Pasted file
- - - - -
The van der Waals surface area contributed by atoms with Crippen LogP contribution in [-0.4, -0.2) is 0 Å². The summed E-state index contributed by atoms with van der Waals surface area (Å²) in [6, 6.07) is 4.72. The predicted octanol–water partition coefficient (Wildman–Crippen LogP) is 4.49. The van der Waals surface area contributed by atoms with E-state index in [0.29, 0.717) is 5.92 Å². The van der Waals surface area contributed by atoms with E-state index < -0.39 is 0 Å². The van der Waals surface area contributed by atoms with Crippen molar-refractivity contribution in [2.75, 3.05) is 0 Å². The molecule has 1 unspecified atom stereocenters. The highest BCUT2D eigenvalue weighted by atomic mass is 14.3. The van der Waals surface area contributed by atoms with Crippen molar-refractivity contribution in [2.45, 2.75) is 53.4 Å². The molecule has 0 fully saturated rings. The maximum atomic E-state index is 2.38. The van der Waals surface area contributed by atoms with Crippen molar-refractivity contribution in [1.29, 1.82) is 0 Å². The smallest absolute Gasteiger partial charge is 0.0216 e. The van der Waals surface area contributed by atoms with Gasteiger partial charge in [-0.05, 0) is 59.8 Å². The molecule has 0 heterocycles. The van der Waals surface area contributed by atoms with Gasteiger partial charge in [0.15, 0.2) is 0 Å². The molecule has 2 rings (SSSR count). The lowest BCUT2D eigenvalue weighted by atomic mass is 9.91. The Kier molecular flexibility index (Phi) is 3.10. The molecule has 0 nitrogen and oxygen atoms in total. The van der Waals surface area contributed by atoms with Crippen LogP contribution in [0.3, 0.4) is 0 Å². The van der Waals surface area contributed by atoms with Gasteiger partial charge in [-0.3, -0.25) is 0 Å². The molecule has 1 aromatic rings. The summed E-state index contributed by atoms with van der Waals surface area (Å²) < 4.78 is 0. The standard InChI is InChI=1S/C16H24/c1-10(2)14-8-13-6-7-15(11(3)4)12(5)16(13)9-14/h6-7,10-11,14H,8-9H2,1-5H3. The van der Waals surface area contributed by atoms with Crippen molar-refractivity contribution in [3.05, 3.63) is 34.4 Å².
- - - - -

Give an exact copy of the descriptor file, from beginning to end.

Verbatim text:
The van der Waals surface area contributed by atoms with Crippen LogP contribution in [-0.4, -0.2) is 0 Å². The summed E-state index contributed by atoms with van der Waals surface area (Å²) in [6, 6.07) is 4.72. The predicted octanol–water partition coefficient (Wildman–Crippen LogP) is 4.49. The van der Waals surface area contributed by atoms with E-state index in [0.29, 0.717) is 5.92 Å². The van der Waals surface area contributed by atoms with E-state index < -0.39 is 0 Å². The van der Waals surface area contributed by atoms with Crippen molar-refractivity contribution in [2.75, 3.05) is 0 Å². The molecule has 1 unspecified atom stereocenters. The highest BCUT2D eigenvalue weighted by atomic mass is 14.3. The van der Waals surface area contributed by atoms with Crippen molar-refractivity contribution in [2.45, 2.75) is 53.4 Å². The molecule has 0 fully saturated rings. The maximum atomic E-state index is 2.38. The van der Waals surface area contributed by atoms with Crippen molar-refractivity contribution in [1.29, 1.82) is 0 Å². The smallest absolute Gasteiger partial charge is 0.0216 e. The van der Waals surface area contributed by atoms with Gasteiger partial charge in [-0.05, 0) is 59.8 Å². The molecule has 0 heterocycles. The van der Waals surface area contributed by atoms with Gasteiger partial charge in [0.15, 0.2) is 0 Å². The molecule has 2 rings (SSSR count). The lowest BCUT2D eigenvalue weighted by atomic mass is 9.91. The Kier molecular flexibility index (Phi) is 3.10. The molecule has 0 nitrogen and oxygen atoms in total. The van der Waals surface area contributed by atoms with Crippen LogP contribution in [0.3, 0.4) is 0 Å². The van der Waals surface area contributed by atoms with Gasteiger partial charge in [-0.3, -0.25) is 0 Å². The molecule has 1 aromatic rings. The summed E-state index contributed by atoms with van der Waals surface area (Å²) < 4.78 is 0. The standard InChI is InChI=1S/C16H24/c1-10(2)14-8-13-6-7-15(11(3)4)12(5)16(13)9-14/h6-7,10-11,14H,8-9H2,1-5H3. The van der Waals surface area contributed by atoms with Crippen molar-refractivity contribution in [3.05, 3.63) is 34.4 Å².